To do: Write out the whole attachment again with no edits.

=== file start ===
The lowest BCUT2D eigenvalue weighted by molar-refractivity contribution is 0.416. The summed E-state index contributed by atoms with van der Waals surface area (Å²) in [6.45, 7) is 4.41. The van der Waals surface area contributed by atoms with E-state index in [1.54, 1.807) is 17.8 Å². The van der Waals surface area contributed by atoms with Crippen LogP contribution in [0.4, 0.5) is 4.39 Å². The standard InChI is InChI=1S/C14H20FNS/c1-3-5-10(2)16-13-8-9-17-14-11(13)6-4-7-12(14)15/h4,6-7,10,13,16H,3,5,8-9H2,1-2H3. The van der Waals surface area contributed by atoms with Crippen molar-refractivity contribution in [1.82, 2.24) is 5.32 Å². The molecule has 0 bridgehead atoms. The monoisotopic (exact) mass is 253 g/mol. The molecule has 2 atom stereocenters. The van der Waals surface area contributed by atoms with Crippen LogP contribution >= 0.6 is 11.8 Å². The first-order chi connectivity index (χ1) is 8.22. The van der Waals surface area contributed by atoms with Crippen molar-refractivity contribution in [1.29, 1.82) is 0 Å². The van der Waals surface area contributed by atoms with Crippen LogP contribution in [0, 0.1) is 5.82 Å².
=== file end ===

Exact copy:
The lowest BCUT2D eigenvalue weighted by molar-refractivity contribution is 0.416. The summed E-state index contributed by atoms with van der Waals surface area (Å²) in [6.45, 7) is 4.41. The van der Waals surface area contributed by atoms with E-state index in [1.54, 1.807) is 17.8 Å². The van der Waals surface area contributed by atoms with Crippen LogP contribution in [0.4, 0.5) is 4.39 Å². The standard InChI is InChI=1S/C14H20FNS/c1-3-5-10(2)16-13-8-9-17-14-11(13)6-4-7-12(14)15/h4,6-7,10,13,16H,3,5,8-9H2,1-2H3. The van der Waals surface area contributed by atoms with Crippen molar-refractivity contribution in [1.82, 2.24) is 5.32 Å². The molecule has 0 bridgehead atoms. The monoisotopic (exact) mass is 253 g/mol. The molecule has 2 atom stereocenters. The van der Waals surface area contributed by atoms with Crippen LogP contribution >= 0.6 is 11.8 Å². The first-order chi connectivity index (χ1) is 8.22. The van der Waals surface area contributed by atoms with Crippen molar-refractivity contribution in [1.29, 1.82) is 0 Å². The van der Waals surface area contributed by atoms with Crippen LogP contribution in [0, 0.1) is 5.82 Å².